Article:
Recent Census Bureau data shows a population of approximately 71 million baby boomers (the generation born from 1946-1964). What does that have to do with low vision you may ask? Approximately 40 million people worldwide have some sort of blindness, and aging increases the incidence of macular degeneration and other vision impairment that qualifies them as “low vision” persons.

Low vision is a condition of the eye in which the vision falls below 20/70 in the better seeing eye. It impairs the recipients, rendering them unable to perform daily tasks that others take for granted. With this rising aging population, the awareness of low vision therapy, diagnosis, and treatments are...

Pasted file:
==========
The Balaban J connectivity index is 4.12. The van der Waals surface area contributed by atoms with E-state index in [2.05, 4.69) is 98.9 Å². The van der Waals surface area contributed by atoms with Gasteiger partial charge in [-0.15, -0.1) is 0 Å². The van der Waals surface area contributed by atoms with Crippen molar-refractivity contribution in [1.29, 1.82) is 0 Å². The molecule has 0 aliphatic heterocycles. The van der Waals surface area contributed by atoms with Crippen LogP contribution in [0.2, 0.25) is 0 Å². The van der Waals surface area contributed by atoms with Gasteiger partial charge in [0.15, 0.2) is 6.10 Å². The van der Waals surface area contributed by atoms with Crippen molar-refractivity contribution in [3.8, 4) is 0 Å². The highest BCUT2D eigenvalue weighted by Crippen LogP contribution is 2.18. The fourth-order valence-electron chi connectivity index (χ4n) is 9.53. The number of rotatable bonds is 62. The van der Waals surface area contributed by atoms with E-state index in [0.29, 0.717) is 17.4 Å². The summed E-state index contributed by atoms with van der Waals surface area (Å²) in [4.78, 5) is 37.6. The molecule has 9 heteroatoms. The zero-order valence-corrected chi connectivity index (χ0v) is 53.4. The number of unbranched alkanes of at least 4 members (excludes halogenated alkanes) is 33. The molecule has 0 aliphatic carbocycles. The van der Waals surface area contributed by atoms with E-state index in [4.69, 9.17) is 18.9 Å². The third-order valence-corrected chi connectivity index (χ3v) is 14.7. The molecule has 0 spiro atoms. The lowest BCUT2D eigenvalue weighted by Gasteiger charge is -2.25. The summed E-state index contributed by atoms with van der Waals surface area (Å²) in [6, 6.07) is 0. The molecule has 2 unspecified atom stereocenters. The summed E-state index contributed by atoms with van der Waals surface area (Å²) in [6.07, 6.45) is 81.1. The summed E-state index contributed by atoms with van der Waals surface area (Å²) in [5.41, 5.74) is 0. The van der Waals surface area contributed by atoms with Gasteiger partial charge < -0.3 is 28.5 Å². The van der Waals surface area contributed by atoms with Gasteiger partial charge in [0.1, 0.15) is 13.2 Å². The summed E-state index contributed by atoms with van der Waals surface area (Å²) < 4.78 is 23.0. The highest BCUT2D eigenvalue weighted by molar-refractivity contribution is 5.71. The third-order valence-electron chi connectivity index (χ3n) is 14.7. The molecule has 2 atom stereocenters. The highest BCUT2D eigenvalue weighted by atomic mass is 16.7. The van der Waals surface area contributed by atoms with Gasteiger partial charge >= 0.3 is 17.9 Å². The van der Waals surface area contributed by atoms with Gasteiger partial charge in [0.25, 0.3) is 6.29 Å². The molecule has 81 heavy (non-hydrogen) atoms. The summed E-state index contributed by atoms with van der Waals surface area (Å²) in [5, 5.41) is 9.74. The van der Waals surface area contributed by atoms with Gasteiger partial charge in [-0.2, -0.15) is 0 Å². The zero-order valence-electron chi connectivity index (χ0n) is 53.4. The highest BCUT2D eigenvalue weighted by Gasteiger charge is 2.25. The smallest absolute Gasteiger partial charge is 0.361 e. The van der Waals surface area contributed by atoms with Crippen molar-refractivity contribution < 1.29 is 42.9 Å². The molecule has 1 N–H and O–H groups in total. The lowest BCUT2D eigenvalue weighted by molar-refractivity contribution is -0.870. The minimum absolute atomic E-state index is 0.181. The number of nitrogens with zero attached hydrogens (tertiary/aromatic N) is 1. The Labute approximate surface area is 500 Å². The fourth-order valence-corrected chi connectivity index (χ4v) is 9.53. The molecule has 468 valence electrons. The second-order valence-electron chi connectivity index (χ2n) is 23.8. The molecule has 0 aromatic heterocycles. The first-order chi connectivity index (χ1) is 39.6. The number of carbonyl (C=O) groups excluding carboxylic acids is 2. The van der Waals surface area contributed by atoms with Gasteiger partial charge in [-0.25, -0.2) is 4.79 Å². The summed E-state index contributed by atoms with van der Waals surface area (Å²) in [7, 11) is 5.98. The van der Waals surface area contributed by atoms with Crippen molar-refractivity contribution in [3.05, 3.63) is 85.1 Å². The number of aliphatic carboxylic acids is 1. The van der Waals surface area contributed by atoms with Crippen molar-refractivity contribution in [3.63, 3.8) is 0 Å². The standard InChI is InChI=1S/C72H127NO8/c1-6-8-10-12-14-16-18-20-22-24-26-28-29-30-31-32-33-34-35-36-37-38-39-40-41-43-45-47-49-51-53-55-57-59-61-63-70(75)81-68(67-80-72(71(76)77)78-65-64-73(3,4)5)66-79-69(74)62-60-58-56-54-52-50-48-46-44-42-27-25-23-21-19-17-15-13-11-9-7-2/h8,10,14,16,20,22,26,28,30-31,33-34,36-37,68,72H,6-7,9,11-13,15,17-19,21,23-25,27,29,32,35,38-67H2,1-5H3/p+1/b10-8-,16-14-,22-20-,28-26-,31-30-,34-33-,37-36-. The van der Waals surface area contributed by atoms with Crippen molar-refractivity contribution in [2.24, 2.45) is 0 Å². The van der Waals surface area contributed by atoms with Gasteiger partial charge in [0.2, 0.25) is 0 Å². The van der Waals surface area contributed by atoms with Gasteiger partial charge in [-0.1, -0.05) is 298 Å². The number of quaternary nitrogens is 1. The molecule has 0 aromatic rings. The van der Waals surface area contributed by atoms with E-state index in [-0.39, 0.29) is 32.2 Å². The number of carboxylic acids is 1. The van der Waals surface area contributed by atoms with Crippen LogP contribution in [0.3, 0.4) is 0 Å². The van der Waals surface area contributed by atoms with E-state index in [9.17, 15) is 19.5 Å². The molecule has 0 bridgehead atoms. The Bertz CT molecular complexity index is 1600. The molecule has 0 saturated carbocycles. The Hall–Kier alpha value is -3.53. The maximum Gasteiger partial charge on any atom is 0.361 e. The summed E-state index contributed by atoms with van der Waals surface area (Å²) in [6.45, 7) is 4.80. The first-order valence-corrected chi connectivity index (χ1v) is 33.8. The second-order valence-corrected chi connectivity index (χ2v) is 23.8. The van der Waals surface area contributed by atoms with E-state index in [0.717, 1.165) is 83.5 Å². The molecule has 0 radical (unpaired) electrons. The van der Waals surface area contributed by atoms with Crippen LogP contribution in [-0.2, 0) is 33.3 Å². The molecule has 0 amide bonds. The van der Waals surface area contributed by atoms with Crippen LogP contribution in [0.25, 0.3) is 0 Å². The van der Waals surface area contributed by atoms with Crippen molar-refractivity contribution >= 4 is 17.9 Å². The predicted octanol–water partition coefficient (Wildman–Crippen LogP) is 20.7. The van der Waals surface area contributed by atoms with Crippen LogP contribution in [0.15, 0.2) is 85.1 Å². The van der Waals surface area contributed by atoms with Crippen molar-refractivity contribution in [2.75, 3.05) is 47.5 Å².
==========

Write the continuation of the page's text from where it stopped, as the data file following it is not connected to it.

Getting your eyes dilated can be inconvenient – dilation makes your eyes light sensitive, which can make it difficult to read books or use phones and computers for a few 4 hours.

So wouldn’t it be great to have another drop to reverse the effects of dilation?

On Dec. 31, 1990, dapiprazole, under the trade name Rev-Eyes, was approved by the FDA and thought to be the answer to all the post-dilation problems. It was marketed for treatment of medically-induced dilation by stimulating pupillary constriction and restoration of accommodative function for reading.

In clinical practice, dapiprazole took between one to two hours to return pupils to pre-dilation size.